The relaxed Kobba restaurant is complemented with discreet X8 cabinets.
The relaxed atmosphere of the bistro-style restaurant, Kobba, is complemented with discreet X8 cabinets, whilst the Fyren private restaurant can be booked for breakfast or dinner for up to 12 people and has four 5XT, delivering captivating audio that complements the unbeatable views of the archipelago.
Market is another option for those looking to enter the tasty world of the Baltic Sea’s first shopping hall. Featuring multiple food stalls offering international cuisines and delicacies baked in the ship’s own bakery, the space enjoys perfect acoustic coverage delivered by eight carefully distributed 5XT.
Each one of the Viking Glory’s 14 conference rooms deliver sound by 12 X8 cabinets and two SB15m subs.
Finally, Viking Glory’s brand-new conference facilities feature 14 flexible conference rooms that can accommodate up to 400 people and all feature cutting-edge technological solutions, which also include a top class sound system delivered by 12 X8 cabinets and two SB15m subs, amplified by two LA4X.
Pauli Molnár Intersonic’s system designer
Intersonic’s system designer Pauli Molnár comments that he deployed an L-Acoustics P1 processor and M1 software to calibrate and tune the system.
“I have used the M1/P1 system for all my calibrations since it became available. The tuning workflow is a bit different compared to previous methods, but once you get the hang of it you won’t look back. The entire journey from using L-Acoustics Soundvision, with its quality indicators and Autosolvers, to M1 and all the tools available in Network Manager, is now all part of the integrated service that L-Acoustics delivers and which we find exceptional!” exclaims Molnár.
“We are very pleased to bring the industry-renowned L-Acoustics sound signature to the Viking Glory, making it the first ship in Viking Line’s fleet to have an L-Acoustics sound system integrated throughout the entire vessel,” concludes Tuomas Sointula.
“The sound quality of the system matches the highest standard of this ship’s facilities and is so versatile. Whether you want to enjoy your favourite tunes at the restaurant and bar, organise a conference or dance until dawn at the club, L-Acoustics brings a new level of audio experience which is all part of Viking Line’s promise to deliver the travel experience of tomorrow.”
Visitors to The Air Force Museum of New Zealand are seeing its collection of historic aircraft in a whole new light, thanks to a new LED rig and control solution from Vari-Lite.
The museum took the opportunity during a rearrangement of the main Aircraft Hall display area to replace the existing lighting system to the LED rig to dramatically reduce power consumption and provide a more flexible, long-lasting and dynamic solution.
More than 100 powerful, honeycomb-lens SL Punchlite 220 fixtures are now installed, beaming rich, blended and saturated colors onto classic airplanes such as a Spitfire, Hudson and Avenger, and washing the space with hues.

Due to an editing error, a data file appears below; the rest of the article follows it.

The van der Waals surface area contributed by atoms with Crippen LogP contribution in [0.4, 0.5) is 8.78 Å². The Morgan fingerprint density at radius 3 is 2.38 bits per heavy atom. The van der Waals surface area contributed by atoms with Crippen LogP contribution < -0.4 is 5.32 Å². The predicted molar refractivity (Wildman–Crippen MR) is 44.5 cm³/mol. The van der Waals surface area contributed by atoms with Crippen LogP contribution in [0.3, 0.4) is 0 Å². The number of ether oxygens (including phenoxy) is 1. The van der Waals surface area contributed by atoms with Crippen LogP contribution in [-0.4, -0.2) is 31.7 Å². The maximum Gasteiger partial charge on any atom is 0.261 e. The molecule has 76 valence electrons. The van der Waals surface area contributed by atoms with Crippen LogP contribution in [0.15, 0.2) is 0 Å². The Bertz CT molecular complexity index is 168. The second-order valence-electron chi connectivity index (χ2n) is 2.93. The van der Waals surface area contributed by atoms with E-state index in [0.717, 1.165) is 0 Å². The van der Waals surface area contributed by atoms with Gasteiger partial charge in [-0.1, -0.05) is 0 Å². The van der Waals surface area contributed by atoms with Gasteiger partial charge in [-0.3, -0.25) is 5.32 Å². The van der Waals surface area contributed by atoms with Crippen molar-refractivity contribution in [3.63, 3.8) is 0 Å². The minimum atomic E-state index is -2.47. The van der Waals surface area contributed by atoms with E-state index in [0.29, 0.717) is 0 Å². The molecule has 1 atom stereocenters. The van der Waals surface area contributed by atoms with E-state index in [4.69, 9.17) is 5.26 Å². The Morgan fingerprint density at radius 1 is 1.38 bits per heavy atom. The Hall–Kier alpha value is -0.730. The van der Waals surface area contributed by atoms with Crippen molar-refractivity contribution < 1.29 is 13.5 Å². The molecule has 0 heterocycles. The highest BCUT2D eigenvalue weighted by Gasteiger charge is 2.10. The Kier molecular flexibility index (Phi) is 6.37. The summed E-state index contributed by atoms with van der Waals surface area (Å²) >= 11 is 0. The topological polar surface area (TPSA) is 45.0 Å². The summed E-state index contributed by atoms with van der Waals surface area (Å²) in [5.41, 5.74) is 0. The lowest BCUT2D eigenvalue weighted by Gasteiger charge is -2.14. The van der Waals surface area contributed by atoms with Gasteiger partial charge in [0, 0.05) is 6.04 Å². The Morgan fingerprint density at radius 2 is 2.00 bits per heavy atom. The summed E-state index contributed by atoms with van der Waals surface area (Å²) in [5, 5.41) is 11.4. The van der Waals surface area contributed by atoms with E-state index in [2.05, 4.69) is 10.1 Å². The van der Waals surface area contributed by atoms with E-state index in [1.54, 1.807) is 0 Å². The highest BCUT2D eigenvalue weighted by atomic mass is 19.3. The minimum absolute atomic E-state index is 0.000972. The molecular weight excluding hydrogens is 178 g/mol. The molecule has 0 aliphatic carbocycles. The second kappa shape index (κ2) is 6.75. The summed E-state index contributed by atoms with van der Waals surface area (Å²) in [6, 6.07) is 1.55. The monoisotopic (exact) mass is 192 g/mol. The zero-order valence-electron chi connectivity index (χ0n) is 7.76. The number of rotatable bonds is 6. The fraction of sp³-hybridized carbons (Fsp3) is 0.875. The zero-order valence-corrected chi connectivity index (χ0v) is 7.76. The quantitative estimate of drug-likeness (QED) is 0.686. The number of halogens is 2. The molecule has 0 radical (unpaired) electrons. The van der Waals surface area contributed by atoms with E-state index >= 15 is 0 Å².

To control the luminaires in the Aircraft Hall, and for multi-room control of six other spaces including further display areas, lecture theaters, restrooms and the main atrium, the technical team invested in a Neo Compact 10 Console.
A Vision.Net architectural control system has also been installed for a seamless, integrated lighting control experience across all the sites to help the team manage looks, power lighting scenes and simplify management.
“We needed a replacement control system that would be able to manage a large number of fixtures, run multiple cue lists, accept inputs from a variety of sources, and run time-based events,” says David Nicholson from the museum, who oversaw the project.
“The Neo and Vision.Net combination offers this solution and we are now using the C10 for programming the lighting states in the Aircraft Hall with great success. There were many benefits, including the C10’s compact size enabling us to easily move around the museum doing programming as we moved from plane to plane.”
In addition to the lighting, the Neo C10 and Vision.Net duo are also being used to run timeclock-based events such as audio announcements, video playback via screens around the venue, as well as building start-up and closedown each day. The museum’s technical team is using the full-featured Neo operating system software on a PC to control more than 500 desk channels, with regular events activated by its internal timeclock scheduler.
“Vision.Net screens provide all the human interface requirements around the complex,” Nicholson explains. “There are touchscreens in five locations, and three physical button panels. The panels allow local control of some features, as well as more general functionality such as turning full complex on or off, putting the system into Event Mode to disable or play announcements and activating on-demand display features.”
The Vision.Net system’s preset commands are all monitored by Neo, which in turn runs shortcuts to turn on and off required cuelists. Commands that Neo initiates are run back through the Vision.Net system to keep all Vision.Net screens in sync with the real-world system status. The Vision.Net system also facilitates the customization of each screen depending on its location, as well as password-locked and hidden screens for additional setup and maintenance options.
The new rig was designed by Nicholson in collaboration with lighting designer Joe Hayes, as well as Grant Robertson from Christchurch-based Vari-Lite supplier The Light Site, who also managed the initial design concepts of the Vision.Net and Neo setup. Glenn Stewart from Kenderdine Electrical supplied the Neo and Vision.Net hardware and conducted all the Vision.Net programming. Darren McKane from The Light Site did all the Neo cue and integration programming.